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Discussion in 'Aquascaping Journals' started by Ohly, Aug 25, 2013.
Can you have too much CO2? Provided that your fish are not showing signs of distress?
As far as the plants are concerned no. Fish and shrimp would disagree.
Doing my own research, it seems that many people like to have a CO2 ppm around 30 ... It does not disturb fauna..
When all seemed to goes well, the micro creatures of my tank wanted otherwise...
I left the tank alone for 2 days, by this i mean i put my spare time somewhere else than on the tank, and it goes bad...
The cyano got really agressive.. and took twice the surface if has covered before..
The only parameters that had changed : i put some ground oyster shell to get my ph higher..
It works great, now i have a ph that slowly increase!!
Other problem showing up,
Planaria... They killed one of my cherry today.. they're also visible on the glasses.. so i had enough and i started the No planaria treatment..
The BGA and the planaria are signs of water quality problems, in a sense a dirty tank. Why do you want to raise the pH? There is no reason to get hung up on manipulating the pH.
Because the water was too acid .. now its getting neutral
Why do you think it was too acidic? pH below 7 is not uncommon in a planted tank. You do not need neutral pH. Acidic water is not the source of your tanks troubles.
Well its a bit because my fishes normally lives in Ph over 7, according to my research, the Ph sweetspot for all living in the tank would be around 7 - 7.3 ..
About the water quality, the tank seems to need at least 2 water changes a week.. would it be a sign of dirty filter?
Ooh and by the way, someone at my job told me to get a UV filter, he said he is using one to filter his pond..
I don't know what to think about it.. maybe its because he use it for a pond, maybe its because he always know everything on everything that bother me... Anyway I know some reef tank use thin kind of UV filter..
A UV filter will not help. They are often used to filter ponds because ponds are exposed to sunlight and can get green water otherwise. pH that is decreased by CO2 isn't that important and the fish will be fine. You seem to be constantly manipulating a lot of variables which can prevent the tank and system from stabilizing. You are keeping galaxy rasboras, correct? How often do you clean your filter? It should be cleaned once a month. I rinse mechanical filtration, stuff like filter floss and foam in the sink until the water rinses clean. Biomedia I rinse in a bucket of tank water or dechlorinated water to get out most of the trapped particles.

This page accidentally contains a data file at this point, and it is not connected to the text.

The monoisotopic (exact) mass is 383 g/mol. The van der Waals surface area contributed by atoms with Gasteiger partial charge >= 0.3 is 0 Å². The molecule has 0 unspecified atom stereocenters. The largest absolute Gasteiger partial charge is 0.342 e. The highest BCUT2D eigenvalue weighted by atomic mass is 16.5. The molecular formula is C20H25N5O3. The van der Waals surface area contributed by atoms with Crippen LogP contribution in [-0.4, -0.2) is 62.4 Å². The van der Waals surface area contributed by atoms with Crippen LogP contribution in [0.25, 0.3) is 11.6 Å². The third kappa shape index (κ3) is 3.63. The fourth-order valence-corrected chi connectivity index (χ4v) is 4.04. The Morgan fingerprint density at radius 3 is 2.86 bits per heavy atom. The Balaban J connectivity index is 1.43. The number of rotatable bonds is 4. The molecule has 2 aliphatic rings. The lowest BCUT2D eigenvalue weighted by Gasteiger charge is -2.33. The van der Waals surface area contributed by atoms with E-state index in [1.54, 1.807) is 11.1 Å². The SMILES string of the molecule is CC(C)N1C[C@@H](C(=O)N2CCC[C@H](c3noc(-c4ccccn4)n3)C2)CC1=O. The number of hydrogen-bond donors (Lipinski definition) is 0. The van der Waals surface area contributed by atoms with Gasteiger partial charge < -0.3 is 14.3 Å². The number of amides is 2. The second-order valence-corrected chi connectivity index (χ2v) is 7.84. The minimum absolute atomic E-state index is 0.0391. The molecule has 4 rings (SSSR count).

Again for all but the most sensitive fish manipulating the pH is not needed. Really, pH is just a measurement that can represent something else. For example, high pH indicates there may be a lot of carbonates in the water and commonly be found with hard water. The pH is not a problem, but for some fish and plants hard water could be. Likewise, low pH is an indirect measure of something else like maybe there are organic acids in the water like humic acid or tannins that decrease pH. It could also mean there are few dissolved minerals and carbonates and the water is soft. pH is not the important factor here, it is what is in the water that the pH level represents. Again, I want to emphasize that if you are keeping galaxy rasboras and dwarf shrimp like neocaridina heterapoda you do not need to mess with the pH.
I don't even bother measuring my pH. I have no idea what it is in my tanks. Probably between 6 and 7.
To an extent, fish can be tough too. They can adapt to your water conditions if they are slightly different to their natural habitat. In my opinion, it would be more appropriate to let your pH move naturally as it can be an indication of what is going on in your tank. For example, when I was running my CO2 24hrs a day (before I had fish) my pH was down in a similar range to yours (often measured at 5.5). This indicated to me that I needed to change something. In my early days of keeping tropical fish tanks, I would often also find that my pH would be very low if I neglected my tank and it was an indication my water quality was poor. It was a sign I needed to change something. if you fix your water quality, your pH may just fix itself without manipulation.
It's important to disassociate ph with co2, they're different and in a non-co2 set up you're right a plunging ph can be an indication of something arise, however, when you're falsely stimulating ph by injecting co2 you can no longer use this as a parameter to asses what is going on in the tank and this is where having an excellent maintenance regime comes in.
are all worthwhile reads.
Tanks for all your very helping answer,
The weird thing is my water quality after a water change seem to drop quickly ...
Also i tested all parameter yesterday.. and i have nothing with amonia, nitrite nitrate .... Is that normall after a water change the day before
How are you measuring your water quality drop? What are the symptoms? Are you dechlorinating?
Testing is largely pointless on a planted tank, ferts will give false readings and hobby grade test kits are so inaccurate they're pointless to use. Add in what you know you need, water change regularly to remove organic build ups and repeat.
If you're chasing parameters for dosing this suggests that you could be well under dosing kno3 which would be another cause of BGA but a lot less common.
I am assuming the quality was dropping quickly because the rate the algae were thriving changed drastically in 3 to 4 days.. as the algae can quite reflect the water quality depending of the observed algae ..
Hey Ohly, how'd you go with your tank?
There is a video update coming soon,
Unfortunately my tablet have difficulty uploading the video...
Hi Ohly Maybe soooon
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